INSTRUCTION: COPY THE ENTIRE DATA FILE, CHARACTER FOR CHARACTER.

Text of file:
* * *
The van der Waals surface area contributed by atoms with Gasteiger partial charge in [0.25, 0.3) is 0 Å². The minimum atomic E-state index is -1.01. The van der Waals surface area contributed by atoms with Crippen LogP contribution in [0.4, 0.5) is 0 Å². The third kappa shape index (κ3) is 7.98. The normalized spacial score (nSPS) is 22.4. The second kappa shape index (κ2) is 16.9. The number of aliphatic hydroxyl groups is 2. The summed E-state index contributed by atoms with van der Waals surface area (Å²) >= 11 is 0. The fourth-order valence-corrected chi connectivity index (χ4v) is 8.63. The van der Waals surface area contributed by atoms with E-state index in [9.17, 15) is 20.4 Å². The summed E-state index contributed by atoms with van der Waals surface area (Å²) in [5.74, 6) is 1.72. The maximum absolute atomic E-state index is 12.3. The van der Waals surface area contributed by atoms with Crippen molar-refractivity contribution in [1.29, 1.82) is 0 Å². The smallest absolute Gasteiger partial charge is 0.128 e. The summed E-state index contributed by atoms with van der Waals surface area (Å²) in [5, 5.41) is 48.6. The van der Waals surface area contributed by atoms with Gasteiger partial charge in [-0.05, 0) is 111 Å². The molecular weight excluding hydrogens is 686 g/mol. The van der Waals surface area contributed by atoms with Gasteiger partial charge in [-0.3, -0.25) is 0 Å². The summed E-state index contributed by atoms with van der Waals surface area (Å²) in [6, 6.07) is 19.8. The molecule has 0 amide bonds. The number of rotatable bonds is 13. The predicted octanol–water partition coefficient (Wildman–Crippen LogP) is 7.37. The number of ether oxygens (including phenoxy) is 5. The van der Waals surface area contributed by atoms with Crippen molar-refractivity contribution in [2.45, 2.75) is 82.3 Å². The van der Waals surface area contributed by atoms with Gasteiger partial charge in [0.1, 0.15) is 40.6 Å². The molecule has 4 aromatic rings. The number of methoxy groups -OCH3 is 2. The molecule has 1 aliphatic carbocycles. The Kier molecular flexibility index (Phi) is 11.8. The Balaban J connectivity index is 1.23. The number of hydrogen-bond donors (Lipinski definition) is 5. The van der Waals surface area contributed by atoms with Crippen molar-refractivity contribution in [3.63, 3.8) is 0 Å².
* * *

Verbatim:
The van der Waals surface area contributed by atoms with Gasteiger partial charge in [0.25, 0.3) is 0 Å². The minimum atomic E-state index is -1.01. The van der Waals surface area contributed by atoms with Crippen LogP contribution in [0.4, 0.5) is 0 Å². The third kappa shape index (κ3) is 7.98. The normalized spacial score (nSPS) is 22.4. The second kappa shape index (κ2) is 16.9. The number of aliphatic hydroxyl groups is 2. The summed E-state index contributed by atoms with van der Waals surface area (Å²) >= 11 is 0. The fourth-order valence-corrected chi connectivity index (χ4v) is 8.63. The van der Waals surface area contributed by atoms with E-state index in [9.17, 15) is 20.4 Å². The summed E-state index contributed by atoms with van der Waals surface area (Å²) in [5.74, 6) is 1.72. The maximum absolute atomic E-state index is 12.3. The van der Waals surface area contributed by atoms with Crippen molar-refractivity contribution in [1.29, 1.82) is 0 Å². The smallest absolute Gasteiger partial charge is 0.128 e. The summed E-state index contributed by atoms with van der Waals surface area (Å²) in [5, 5.41) is 48.6. The van der Waals surface area contributed by atoms with Gasteiger partial charge in [-0.05, 0) is 111 Å². The molecular weight excluding hydrogens is 686 g/mol. The van der Waals surface area contributed by atoms with Gasteiger partial charge in [-0.3, -0.25) is 0 Å². The summed E-state index contributed by atoms with van der Waals surface area (Å²) in [6, 6.07) is 19.8. The molecule has 0 amide bonds. The number of rotatable bonds is 13. The predicted octanol–water partition coefficient (Wildman–Crippen LogP) is 7.37. The number of ether oxygens (including phenoxy) is 5. The van der Waals surface area contributed by atoms with Crippen molar-refractivity contribution in [2.45, 2.75) is 82.3 Å². The van der Waals surface area contributed by atoms with Gasteiger partial charge in [0.1, 0.15) is 40.6 Å². The molecule has 4 aromatic rings. The number of methoxy groups -OCH3 is 2. The molecule has 1 aliphatic carbocycles. The Kier molecular flexibility index (Phi) is 11.8. The Balaban J connectivity index is 1.23. The number of hydrogen-bond donors (Lipinski definition) is 5. The van der Waals surface area contributed by atoms with Crippen molar-refractivity contribution in [3.63, 3.8) is 0 Å².